One Day University hosted by Villanova

Derek Stump

Two hundred people packed Connelly Center to participate in a One Day University event on Sept. 27. This is the second year the University has hosted the event.

One Day University selects the best professors from 30 schools to speak at events. One Day considers awards and student recommendations to determine candidates, according to One Day University Co-Founder Steven Schragis.

The event hosted professors from Barnard, Brown, Columbia and Harvard lecturing on topics such as Islam, global warming, FDR and WWII and the economics of immigration.

Schragis compared the speakers of One Day to an all-star team. He also highlighted their diverse range of subjects and teaching styles as a key element in satisfying audiences.

The different speakers each brought something different to the table, ensuring there was be something for everyone, according to Schragis.

Dr. Nancy Kelley initially contacted One Day about hosting an event at Villanova. At that time, there was no One Day in the Philadelphia area. Villanova became the seventh site out of now 12 cities hosting One Day events, according to Schragis.

Kelley said One Day usually draws former college students, ranging from their 40s to 70s. The attendees are largely local residents. They attend because they are seeking intellectual stimulation as they experienced during college.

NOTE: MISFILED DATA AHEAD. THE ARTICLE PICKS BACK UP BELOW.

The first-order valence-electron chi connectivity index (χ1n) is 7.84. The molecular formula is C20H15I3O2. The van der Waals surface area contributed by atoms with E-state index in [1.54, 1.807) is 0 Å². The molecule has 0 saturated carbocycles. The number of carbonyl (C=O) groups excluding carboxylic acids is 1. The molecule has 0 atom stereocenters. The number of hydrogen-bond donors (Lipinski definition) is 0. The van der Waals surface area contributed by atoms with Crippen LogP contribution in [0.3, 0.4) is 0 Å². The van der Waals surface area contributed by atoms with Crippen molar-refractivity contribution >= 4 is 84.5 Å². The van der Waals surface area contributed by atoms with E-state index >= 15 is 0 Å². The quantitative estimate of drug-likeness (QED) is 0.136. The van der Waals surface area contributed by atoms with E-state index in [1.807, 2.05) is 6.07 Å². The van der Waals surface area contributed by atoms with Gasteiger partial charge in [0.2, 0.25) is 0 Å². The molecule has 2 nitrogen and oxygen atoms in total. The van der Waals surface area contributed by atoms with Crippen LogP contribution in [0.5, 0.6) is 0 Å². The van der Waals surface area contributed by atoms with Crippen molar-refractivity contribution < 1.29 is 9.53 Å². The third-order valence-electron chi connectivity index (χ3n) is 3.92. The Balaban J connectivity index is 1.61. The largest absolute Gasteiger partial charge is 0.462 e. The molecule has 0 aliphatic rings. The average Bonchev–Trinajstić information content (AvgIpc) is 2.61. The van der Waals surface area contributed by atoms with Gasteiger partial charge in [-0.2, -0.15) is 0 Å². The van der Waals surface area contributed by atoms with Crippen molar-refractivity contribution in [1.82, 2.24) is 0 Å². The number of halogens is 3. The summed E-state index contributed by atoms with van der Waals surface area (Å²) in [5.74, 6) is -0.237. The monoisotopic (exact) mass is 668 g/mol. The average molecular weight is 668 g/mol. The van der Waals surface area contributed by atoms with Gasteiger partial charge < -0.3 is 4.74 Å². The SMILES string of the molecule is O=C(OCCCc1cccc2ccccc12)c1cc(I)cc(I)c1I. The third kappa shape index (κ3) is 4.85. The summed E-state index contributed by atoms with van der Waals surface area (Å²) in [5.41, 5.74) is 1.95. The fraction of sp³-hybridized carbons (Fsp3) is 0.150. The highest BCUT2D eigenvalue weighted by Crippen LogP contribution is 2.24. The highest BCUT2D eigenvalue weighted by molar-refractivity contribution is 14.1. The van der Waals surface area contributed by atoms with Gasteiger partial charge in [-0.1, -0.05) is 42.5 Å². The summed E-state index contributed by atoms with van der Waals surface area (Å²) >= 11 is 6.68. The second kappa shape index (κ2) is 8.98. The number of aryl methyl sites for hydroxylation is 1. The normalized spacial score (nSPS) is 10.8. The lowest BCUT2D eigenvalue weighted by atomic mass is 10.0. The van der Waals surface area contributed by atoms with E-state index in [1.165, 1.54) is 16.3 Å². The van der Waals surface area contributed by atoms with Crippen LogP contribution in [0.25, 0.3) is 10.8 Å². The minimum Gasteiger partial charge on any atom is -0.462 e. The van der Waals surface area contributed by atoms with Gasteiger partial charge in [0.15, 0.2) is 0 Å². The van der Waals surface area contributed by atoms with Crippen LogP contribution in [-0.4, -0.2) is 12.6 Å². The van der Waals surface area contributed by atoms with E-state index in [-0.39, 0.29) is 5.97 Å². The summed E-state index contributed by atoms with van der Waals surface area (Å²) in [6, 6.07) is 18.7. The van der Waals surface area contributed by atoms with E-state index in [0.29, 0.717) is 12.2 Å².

Both Kelley and Schragis identified the event as a service to the area and local residents. There is a large demand among graduates to once again be part of a stimulating college experience, which was evident by the sold-out event.

Schragis also pointed to attendees’ shifting priorities to explain enthusiasm for One Day events.

For many, their children are grown and out of the house, and less time is devoted to their careers.

Their focuses shift, and they are interested in learning for learning’s sake. Kelley said that although a fair number of alumni were present, they do not form a majority of the audience. One Day University increases interaction between Villanova and the people living in the surrounding areas, according to Kelley.